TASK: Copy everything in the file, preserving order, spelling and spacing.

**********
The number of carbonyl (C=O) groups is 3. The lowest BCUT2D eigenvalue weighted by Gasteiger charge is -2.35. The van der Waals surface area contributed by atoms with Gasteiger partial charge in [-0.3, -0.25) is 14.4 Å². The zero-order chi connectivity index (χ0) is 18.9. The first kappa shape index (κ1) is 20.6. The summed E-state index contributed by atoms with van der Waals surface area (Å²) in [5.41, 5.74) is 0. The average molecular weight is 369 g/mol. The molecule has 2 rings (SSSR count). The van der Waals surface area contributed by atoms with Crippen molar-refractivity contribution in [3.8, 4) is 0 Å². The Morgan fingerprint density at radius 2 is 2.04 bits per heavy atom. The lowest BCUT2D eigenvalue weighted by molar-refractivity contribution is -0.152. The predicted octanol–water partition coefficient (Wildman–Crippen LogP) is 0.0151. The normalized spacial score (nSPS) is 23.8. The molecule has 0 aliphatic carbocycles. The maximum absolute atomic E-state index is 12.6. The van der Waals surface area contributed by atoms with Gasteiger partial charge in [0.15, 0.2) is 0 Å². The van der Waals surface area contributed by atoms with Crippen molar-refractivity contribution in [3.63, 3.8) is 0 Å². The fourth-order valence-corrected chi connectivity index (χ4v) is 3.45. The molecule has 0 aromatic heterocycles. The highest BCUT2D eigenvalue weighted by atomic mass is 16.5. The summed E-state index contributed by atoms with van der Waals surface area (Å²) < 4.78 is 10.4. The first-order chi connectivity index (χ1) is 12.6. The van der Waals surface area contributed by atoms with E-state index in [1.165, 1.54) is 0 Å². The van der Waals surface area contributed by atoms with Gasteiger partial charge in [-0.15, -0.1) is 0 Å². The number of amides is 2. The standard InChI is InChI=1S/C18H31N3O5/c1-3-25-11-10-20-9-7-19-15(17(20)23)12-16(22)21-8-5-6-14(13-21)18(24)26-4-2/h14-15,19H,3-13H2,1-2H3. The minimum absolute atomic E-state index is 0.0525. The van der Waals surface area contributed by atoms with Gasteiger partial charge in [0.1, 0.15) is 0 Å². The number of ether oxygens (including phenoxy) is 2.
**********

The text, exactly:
The number of carbonyl (C=O) groups is 3. The lowest BCUT2D eigenvalue weighted by Gasteiger charge is -2.35. The van der Waals surface area contributed by atoms with Gasteiger partial charge in [-0.3, -0.25) is 14.4 Å². The zero-order chi connectivity index (χ0) is 18.9. The first kappa shape index (κ1) is 20.6. The summed E-state index contributed by atoms with van der Waals surface area (Å²) in [5.41, 5.74) is 0. The average molecular weight is 369 g/mol. The molecule has 2 rings (SSSR count). The van der Waals surface area contributed by atoms with Crippen molar-refractivity contribution in [3.8, 4) is 0 Å². The Morgan fingerprint density at radius 2 is 2.04 bits per heavy atom. The lowest BCUT2D eigenvalue weighted by molar-refractivity contribution is -0.152. The predicted octanol–water partition coefficient (Wildman–Crippen LogP) is 0.0151. The normalized spacial score (nSPS) is 23.8. The molecule has 0 aliphatic carbocycles. The maximum absolute atomic E-state index is 12.6. The van der Waals surface area contributed by atoms with Gasteiger partial charge in [0.15, 0.2) is 0 Å². The van der Waals surface area contributed by atoms with Crippen molar-refractivity contribution in [3.63, 3.8) is 0 Å². The fourth-order valence-corrected chi connectivity index (χ4v) is 3.45. The molecule has 0 aromatic heterocycles. The highest BCUT2D eigenvalue weighted by atomic mass is 16.5. The summed E-state index contributed by atoms with van der Waals surface area (Å²) < 4.78 is 10.4. The first-order chi connectivity index (χ1) is 12.6. The van der Waals surface area contributed by atoms with E-state index in [1.165, 1.54) is 0 Å². The van der Waals surface area contributed by atoms with Gasteiger partial charge in [-0.15, -0.1) is 0 Å². The number of amides is 2. The standard InChI is InChI=1S/C18H31N3O5/c1-3-25-11-10-20-9-7-19-15(17(20)23)12-16(22)21-8-5-6-14(13-21)18(24)26-4-2/h14-15,19H,3-13H2,1-2H3. The minimum absolute atomic E-state index is 0.0525. The van der Waals surface area contributed by atoms with Gasteiger partial charge in [0.1, 0.15) is 0 Å². The number of ether oxygens (including phenoxy) is 2.